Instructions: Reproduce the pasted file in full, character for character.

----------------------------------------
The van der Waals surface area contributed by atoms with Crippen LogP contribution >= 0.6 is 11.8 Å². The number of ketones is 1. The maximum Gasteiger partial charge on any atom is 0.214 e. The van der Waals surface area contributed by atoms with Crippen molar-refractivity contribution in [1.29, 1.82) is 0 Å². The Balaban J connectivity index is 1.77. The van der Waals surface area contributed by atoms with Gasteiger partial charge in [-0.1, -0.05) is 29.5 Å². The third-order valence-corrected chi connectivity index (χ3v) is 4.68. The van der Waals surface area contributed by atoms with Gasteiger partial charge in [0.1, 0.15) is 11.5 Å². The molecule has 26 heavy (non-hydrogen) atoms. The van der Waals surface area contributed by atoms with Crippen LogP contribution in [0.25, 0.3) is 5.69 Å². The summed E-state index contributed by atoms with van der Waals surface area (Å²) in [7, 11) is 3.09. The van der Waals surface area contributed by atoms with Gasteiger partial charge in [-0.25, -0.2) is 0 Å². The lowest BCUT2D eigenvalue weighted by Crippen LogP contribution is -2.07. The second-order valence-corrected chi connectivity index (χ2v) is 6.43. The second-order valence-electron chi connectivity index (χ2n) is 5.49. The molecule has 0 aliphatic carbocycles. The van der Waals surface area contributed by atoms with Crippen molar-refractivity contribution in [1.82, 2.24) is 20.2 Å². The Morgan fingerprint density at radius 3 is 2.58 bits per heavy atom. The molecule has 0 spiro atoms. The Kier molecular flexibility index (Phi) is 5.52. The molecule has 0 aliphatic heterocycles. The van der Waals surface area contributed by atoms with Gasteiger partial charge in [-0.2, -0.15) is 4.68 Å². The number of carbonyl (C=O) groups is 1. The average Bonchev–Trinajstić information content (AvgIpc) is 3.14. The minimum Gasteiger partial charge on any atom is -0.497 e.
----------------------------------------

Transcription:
The van der Waals surface area contributed by atoms with Crippen LogP contribution >= 0.6 is 11.8 Å². The number of ketones is 1. The maximum Gasteiger partial charge on any atom is 0.214 e. The van der Waals surface area contributed by atoms with Crippen molar-refractivity contribution in [1.29, 1.82) is 0 Å². The Balaban J connectivity index is 1.77. The van der Waals surface area contributed by atoms with Gasteiger partial charge in [-0.1, -0.05) is 29.5 Å². The third-order valence-corrected chi connectivity index (χ3v) is 4.68. The van der Waals surface area contributed by atoms with Gasteiger partial charge in [0.1, 0.15) is 11.5 Å². The molecule has 26 heavy (non-hydrogen) atoms. The van der Waals surface area contributed by atoms with Crippen LogP contribution in [0.25, 0.3) is 5.69 Å². The summed E-state index contributed by atoms with van der Waals surface area (Å²) in [7, 11) is 3.09. The van der Waals surface area contributed by atoms with Gasteiger partial charge in [-0.25, -0.2) is 0 Å². The lowest BCUT2D eigenvalue weighted by Crippen LogP contribution is -2.07. The second-order valence-corrected chi connectivity index (χ2v) is 6.43. The second-order valence-electron chi connectivity index (χ2n) is 5.49. The molecule has 0 aliphatic carbocycles. The van der Waals surface area contributed by atoms with Crippen molar-refractivity contribution in [1.82, 2.24) is 20.2 Å². The Morgan fingerprint density at radius 3 is 2.58 bits per heavy atom. The molecule has 0 spiro atoms. The Kier molecular flexibility index (Phi) is 5.52. The molecule has 0 aliphatic heterocycles. The van der Waals surface area contributed by atoms with Gasteiger partial charge in [-0.2, -0.15) is 4.68 Å². The number of carbonyl (C=O) groups is 1. The average Bonchev–Trinajstić information content (AvgIpc) is 3.14. The minimum Gasteiger partial charge on any atom is -0.497 e.